UN rights envoy visit rescues govt’s tired anti-sanctions mantra

By Nkosana Dlamini

Government has taken full use of the high profile visit by UN Special Rapporteur on Negative Impact of Unilateral Coercive Measures on Human Rights Alena Douhan to piggyback its anti-sanctions mantra, long reduced to a dull chorus with each passing year under an unmoved West.

President Emmerson Mnangagwa Monday took time to officially receive the rights envoy who is on a 10-day working visit to the troubled country.

The UN rights chief is set to meet various stakeholders within government, civil society and other relevant quarters.

She is set to collate her finding after which she will hold a joint press conference with Zimbabwe where she will share her preliminary findings.

The final report will be tabled in September 2022 in Geneva.

However, government apologists have set Twitter abuzz, excitedly drawing free visit mileage brought by her visit to revive the call for sanctions imposed on the country by Europe and the US nearly two decades ago to be scrapped.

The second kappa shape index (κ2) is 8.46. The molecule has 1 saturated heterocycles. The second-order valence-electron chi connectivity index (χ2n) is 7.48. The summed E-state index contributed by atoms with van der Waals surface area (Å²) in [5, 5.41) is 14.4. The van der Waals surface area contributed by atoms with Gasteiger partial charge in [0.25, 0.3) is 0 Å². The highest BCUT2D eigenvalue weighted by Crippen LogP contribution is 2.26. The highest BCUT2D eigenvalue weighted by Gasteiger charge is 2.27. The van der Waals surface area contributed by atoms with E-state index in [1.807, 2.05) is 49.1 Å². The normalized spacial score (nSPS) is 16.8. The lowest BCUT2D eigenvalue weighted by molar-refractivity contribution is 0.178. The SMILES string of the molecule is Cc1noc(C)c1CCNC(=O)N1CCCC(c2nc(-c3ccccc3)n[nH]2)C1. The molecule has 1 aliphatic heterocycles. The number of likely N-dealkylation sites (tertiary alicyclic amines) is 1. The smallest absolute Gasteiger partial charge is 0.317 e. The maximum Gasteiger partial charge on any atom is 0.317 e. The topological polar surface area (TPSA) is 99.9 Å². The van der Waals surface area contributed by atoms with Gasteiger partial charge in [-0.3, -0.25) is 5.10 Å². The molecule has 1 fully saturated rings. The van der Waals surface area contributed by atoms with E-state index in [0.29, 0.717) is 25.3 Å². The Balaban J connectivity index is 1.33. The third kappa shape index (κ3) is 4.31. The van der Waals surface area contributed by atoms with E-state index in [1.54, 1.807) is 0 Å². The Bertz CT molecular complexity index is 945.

“…There is no question on the deleterious impact of Sanctions on this country. Let’s all speak with one voice on #ZimSanctionsMustGo,” government spokesperson Nick Mangwana Tweeted Sunday.

Presidential spokesperson George Charamba, writing under his handle, @Jamwanda2 has also been profusely tapping away over Douhan’s visit and the impact of sanctions on Zimbabwe.

“One has to be a very bald mind to brag last week’s pseudo-events were meant to deflect world attention on illegal sanctions. Or to dissuade us from going for by-elections!! #NoToIllegalSanctions!!!” he said while referring to the alleged attack on MDC Alliance leader Nelson Chamisa’s convoy by Zanu PF supporters in Masvingo last week.

Zanu PF has been a lone voice in the wilderness, shouting for the scrapping of a travel embargo and asset freeze imposed on the country’s leaders, military top brass, associated firms and individuals accused of aiding the suppression of human rights and corruption under the current regime.